Going green is picking up momentum in the education sector. The first LEED certified high school, Staley High School, will open next month in Kansas City, Missouri. Designed by Hollis + Miller, most of the $89 million steel structure is recycled. All of the utilities are designed to be economical: there’s a geo-thermal heating system, in which much of the heat is stored underground in the summer, and later reused in the winter, according to a KC Community News article. All the water fixtures are low-flow to reduce waste. Light fixtures are triggered by occupancy sensors to save energy. Likewise, all materials and supplies came from vendors within a 500-mile radius to diminish fuel and labor expenses. All of these features are part of green building projects guidelines established by the U.S. Green Building Council and based on its Leadership in Energy and Environmental Design (LEED) rating system.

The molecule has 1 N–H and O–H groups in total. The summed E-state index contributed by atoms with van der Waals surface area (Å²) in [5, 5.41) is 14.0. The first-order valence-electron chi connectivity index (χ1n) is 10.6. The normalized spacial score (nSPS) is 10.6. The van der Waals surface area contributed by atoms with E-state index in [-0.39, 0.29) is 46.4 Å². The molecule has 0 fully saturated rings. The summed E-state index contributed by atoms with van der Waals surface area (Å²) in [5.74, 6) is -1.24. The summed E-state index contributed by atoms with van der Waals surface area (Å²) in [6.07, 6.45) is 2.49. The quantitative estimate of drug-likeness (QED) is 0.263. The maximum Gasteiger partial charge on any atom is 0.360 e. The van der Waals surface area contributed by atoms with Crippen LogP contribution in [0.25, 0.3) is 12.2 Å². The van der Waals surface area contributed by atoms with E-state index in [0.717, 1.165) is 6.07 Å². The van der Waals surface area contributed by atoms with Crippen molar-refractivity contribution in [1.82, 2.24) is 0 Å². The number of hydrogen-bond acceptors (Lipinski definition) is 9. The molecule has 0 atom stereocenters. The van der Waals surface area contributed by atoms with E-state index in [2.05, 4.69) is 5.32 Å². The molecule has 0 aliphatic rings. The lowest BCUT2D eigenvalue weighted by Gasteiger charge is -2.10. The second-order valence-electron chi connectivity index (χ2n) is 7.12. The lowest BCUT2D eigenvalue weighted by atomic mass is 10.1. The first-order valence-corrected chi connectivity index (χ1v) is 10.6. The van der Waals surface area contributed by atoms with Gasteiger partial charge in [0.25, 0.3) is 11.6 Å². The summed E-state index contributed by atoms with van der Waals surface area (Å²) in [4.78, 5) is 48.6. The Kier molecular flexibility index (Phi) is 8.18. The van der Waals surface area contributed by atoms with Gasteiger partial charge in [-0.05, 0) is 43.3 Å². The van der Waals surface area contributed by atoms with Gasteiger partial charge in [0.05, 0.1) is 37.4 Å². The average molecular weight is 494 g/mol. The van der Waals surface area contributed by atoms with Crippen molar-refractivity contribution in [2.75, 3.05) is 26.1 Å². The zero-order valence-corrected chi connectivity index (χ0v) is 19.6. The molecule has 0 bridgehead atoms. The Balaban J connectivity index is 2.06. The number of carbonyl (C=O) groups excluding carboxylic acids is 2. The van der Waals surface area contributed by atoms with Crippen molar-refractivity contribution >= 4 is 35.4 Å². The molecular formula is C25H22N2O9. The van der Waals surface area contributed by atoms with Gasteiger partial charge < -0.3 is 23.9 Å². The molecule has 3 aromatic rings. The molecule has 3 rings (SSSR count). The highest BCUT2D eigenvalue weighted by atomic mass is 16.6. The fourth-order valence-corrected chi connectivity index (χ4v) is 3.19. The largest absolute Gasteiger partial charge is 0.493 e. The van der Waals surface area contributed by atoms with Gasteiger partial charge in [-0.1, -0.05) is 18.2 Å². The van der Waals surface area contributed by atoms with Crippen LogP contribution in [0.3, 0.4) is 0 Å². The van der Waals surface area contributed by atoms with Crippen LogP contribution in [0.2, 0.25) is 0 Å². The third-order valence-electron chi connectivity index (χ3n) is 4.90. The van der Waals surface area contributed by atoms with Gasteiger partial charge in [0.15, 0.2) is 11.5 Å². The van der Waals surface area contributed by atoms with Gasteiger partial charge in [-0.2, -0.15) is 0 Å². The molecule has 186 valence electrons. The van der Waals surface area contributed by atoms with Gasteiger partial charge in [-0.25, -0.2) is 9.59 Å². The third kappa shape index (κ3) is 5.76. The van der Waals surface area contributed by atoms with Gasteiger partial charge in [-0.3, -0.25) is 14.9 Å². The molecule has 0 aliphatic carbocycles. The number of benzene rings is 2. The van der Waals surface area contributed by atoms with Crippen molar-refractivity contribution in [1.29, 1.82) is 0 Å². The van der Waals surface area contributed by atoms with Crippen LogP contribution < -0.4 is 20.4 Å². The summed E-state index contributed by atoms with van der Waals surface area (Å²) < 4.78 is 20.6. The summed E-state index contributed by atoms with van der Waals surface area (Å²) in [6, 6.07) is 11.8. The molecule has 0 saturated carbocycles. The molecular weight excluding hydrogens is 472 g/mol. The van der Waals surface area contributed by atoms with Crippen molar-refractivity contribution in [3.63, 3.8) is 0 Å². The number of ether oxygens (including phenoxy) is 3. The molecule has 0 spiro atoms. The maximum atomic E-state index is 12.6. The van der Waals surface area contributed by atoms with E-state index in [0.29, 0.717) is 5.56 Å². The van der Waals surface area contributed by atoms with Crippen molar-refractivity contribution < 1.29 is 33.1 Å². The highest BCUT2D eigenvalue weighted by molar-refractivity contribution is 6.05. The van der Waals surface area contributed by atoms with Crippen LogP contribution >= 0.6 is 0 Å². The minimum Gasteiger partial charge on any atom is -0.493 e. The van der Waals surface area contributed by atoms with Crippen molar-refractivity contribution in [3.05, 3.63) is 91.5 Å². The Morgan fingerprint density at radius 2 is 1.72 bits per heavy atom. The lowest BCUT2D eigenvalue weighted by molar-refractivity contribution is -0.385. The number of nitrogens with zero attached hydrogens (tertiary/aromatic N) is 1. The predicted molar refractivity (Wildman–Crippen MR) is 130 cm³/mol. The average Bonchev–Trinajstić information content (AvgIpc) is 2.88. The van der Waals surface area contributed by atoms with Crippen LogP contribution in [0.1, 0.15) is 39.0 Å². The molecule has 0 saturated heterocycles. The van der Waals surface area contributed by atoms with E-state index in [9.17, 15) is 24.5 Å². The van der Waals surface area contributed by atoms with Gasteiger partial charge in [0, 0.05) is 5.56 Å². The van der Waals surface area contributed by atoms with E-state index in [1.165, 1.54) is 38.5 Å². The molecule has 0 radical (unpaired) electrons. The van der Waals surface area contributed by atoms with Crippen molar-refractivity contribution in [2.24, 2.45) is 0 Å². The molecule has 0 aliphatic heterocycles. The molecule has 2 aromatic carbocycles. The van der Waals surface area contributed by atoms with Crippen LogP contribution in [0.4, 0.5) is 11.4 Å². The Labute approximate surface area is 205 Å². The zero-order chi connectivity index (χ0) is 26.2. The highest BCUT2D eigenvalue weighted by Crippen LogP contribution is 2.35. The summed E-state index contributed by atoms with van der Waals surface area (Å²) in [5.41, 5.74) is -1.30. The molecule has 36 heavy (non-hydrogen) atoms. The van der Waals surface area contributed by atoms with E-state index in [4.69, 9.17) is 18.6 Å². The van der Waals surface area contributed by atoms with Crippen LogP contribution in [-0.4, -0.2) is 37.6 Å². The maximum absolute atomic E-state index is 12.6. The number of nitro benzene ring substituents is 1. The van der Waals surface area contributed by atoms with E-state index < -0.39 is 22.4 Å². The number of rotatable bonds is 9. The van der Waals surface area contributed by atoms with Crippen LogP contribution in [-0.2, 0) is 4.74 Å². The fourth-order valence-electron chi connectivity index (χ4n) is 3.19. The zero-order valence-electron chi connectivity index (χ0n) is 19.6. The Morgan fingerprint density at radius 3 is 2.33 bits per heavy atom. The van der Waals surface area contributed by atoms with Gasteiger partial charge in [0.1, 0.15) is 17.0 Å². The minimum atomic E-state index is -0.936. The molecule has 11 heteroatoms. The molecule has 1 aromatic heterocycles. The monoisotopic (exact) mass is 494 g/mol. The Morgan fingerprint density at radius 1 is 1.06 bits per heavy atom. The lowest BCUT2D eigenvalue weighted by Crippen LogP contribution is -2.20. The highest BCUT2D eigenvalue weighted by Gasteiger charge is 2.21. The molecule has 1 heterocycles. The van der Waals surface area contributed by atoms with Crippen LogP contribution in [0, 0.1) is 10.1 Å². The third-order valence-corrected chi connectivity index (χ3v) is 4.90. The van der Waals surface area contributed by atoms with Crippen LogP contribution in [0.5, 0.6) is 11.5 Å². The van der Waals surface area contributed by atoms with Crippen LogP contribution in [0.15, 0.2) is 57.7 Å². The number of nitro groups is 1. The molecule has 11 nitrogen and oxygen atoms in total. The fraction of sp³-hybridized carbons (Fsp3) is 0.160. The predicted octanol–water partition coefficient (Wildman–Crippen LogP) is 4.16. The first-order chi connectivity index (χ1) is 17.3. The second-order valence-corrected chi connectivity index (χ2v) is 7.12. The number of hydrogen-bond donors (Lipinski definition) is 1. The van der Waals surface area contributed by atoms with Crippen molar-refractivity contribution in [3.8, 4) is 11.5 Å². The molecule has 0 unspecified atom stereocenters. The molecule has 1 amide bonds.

Marketing specialist Jennifer Baldridge says more green-design schools are in the future. “Some schools are opting to not get certified, but they don’t realize how much the public will soon start to drive this issue,” she says in a press release. “It’s a win/win for our environment and the communities due to the long-term operational savings that going green means.”
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